This recipe is to preserve the huge amount of meat. The dish gets its name from the earthen pot called 'Teyluin'; you may use commercially available earthen pots to get similar results. Teyluin Khabab is usually cooked with the sacrificial meat from the cattle slaughtered during the 'Bakri Eid' festival. A man of substantial means traditionally slays, more than the mandatory quantity sanctioned in Islam, as the number of cattle sacrificed is a yardstick of social status and fiscal might. The homemaker, swamped with a huge quantity of meat, has evolved many such dishes as Teyluin Khabab to hoard the meat for future consumption.
The meat in the earthen pot is simmered over a low flame, to encourage the fat to rise to the top, once the fat rises to the top; the pot is then taken off the flame and set in a cool place. When the content cools, the top-fat solidifies into a thick impenetrable airtight layer. This solid mass of fat acts as a seal and protects the meat from bacteria and other spores. Micro organisms cannot survive in the clarified fat, which also acts as a seal and prevents the liquid in the pot to evaporate.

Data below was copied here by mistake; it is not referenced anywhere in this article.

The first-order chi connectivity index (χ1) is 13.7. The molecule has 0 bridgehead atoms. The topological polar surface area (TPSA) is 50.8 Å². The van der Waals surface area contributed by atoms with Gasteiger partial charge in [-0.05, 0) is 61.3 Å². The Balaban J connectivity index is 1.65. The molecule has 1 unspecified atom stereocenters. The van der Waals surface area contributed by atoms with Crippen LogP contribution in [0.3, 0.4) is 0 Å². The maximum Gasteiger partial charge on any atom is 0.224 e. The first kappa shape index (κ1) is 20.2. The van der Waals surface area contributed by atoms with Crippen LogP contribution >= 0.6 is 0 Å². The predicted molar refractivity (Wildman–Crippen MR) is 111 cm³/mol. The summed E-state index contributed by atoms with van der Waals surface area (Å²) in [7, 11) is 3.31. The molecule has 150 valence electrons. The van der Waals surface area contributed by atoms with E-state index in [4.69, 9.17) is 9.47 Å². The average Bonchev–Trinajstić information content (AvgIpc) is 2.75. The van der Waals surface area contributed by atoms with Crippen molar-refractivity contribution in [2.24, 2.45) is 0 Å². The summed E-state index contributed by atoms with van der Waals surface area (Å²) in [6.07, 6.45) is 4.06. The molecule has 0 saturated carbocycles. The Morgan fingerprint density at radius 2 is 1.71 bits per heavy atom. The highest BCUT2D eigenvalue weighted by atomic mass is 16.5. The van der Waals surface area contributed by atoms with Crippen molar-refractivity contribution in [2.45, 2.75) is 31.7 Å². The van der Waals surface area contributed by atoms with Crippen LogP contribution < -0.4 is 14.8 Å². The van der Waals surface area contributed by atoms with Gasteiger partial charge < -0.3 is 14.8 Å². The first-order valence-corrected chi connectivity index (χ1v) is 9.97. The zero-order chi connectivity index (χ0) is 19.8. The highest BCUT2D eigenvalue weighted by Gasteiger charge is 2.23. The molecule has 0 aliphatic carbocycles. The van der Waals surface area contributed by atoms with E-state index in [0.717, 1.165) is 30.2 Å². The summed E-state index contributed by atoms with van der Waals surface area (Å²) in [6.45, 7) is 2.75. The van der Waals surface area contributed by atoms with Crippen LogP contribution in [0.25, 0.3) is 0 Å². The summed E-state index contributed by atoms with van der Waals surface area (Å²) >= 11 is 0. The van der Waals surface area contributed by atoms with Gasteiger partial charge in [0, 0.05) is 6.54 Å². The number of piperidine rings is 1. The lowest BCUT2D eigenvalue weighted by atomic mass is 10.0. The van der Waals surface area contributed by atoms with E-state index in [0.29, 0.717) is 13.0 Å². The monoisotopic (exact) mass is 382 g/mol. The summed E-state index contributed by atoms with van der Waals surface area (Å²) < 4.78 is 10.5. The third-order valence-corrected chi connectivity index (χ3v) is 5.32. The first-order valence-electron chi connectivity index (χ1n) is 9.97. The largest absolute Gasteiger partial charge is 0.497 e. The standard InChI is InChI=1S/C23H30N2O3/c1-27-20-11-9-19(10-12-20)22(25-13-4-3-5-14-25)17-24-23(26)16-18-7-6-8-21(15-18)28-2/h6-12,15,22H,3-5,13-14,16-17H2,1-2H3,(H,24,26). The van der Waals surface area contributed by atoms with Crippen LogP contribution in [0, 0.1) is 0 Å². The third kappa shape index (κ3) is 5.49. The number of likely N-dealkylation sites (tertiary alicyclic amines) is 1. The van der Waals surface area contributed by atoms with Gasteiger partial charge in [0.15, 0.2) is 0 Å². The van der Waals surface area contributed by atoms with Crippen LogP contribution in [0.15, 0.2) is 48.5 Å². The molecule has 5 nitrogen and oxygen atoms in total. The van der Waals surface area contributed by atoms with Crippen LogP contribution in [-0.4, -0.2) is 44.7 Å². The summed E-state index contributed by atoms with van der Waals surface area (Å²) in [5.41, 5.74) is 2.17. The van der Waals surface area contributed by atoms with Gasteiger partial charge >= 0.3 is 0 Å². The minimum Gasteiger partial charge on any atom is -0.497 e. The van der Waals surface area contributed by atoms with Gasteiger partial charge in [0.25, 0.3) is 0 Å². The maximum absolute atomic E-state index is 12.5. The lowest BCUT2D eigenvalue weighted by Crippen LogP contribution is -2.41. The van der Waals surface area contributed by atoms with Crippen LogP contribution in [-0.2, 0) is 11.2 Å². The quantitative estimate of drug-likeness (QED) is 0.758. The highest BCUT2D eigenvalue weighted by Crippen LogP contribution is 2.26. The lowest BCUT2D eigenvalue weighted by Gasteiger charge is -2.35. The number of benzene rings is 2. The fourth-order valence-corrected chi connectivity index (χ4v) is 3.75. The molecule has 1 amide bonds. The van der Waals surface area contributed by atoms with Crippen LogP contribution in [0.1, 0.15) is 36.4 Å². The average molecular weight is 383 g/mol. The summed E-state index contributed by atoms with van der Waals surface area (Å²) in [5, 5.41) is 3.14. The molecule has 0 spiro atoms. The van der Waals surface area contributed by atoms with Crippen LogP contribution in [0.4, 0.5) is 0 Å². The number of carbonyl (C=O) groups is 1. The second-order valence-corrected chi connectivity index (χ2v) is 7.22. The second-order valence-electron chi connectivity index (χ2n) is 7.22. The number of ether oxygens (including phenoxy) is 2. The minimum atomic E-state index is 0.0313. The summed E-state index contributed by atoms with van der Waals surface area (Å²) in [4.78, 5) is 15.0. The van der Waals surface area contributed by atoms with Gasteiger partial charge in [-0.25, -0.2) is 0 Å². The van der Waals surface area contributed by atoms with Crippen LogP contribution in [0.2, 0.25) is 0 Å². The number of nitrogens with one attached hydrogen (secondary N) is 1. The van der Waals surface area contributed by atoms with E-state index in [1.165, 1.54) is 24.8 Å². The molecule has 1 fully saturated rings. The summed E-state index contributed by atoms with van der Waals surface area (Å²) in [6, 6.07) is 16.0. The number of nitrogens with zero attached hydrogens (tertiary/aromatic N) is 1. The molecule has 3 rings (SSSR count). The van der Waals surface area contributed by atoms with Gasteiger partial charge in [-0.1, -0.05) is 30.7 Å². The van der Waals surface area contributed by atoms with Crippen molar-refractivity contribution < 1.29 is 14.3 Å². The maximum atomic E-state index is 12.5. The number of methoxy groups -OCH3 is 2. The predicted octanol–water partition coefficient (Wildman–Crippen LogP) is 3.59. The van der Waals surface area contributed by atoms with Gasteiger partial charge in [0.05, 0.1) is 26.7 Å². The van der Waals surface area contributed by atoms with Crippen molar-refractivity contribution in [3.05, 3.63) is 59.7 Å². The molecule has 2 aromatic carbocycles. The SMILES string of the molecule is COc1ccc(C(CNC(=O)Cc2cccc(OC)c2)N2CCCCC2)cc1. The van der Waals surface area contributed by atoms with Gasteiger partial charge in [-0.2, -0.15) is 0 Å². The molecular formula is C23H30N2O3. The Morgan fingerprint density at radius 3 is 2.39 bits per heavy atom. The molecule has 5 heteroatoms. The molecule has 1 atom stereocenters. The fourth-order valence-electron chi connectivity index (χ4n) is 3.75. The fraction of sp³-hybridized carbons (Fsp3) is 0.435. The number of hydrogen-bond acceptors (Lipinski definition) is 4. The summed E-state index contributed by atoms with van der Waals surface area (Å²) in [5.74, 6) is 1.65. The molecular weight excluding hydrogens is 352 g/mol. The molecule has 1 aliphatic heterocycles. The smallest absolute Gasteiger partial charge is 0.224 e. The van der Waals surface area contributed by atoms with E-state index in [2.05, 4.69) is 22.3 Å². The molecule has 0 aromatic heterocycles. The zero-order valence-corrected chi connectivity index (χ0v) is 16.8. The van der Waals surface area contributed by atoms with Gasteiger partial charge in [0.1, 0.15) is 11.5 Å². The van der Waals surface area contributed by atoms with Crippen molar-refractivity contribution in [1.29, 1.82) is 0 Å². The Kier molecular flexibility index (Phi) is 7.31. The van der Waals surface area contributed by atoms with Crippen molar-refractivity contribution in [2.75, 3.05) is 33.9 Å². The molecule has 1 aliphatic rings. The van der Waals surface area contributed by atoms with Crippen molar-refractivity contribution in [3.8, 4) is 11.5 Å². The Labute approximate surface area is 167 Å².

The cut chosen for this recipe is the brisket and shank that lie beneath the shoulder and encompass the breast and foreleg of the animal. The brisket is tough and fatty and lends itself well to slow cooking in liquid. This cooking method also works well for the shank, a flavourful cut. Since shanks are full of collagen, which when cooked turns to gelatine and adds to the sealing capacity of the fat.
The recipe is indigenous to Chittagong.
5 kg brisket and shank, cut into large chunks
1 kg beef fat
1 cup mustard oil
2 tbsp coriander powder
1 tbsp cumin seeds
1 tbsp radhuni
1 tbsp red chilli powder
½ cup ginger, grated
1 cup garlic paste
2 cups onion paste
3 tbsp salt
Heat oil in a 'teyluin' (or any earthen pot). Lob in the onion and sauté until translucent. Stir in ginger sauté stirring vigorously for a minute. Add: garlic , cumin, coriander, red chilli, turmeric, radhuni and two tbsp water.
Sauté stirring all the time until mosla releases its aroma.
Chuck in: meat and salt. Stir to mix well, cook until meat releases its juice.
Lower the flame, cover with a lid and cook until meat is tender and the oil floats to the top.
Store the pot in a cool place, once cool enough the fat on top will congeal.
Reheat the pot, once every week, until you require the meat. The meat can be used as an ingredient for other beef recipes or eaten by itself with rice.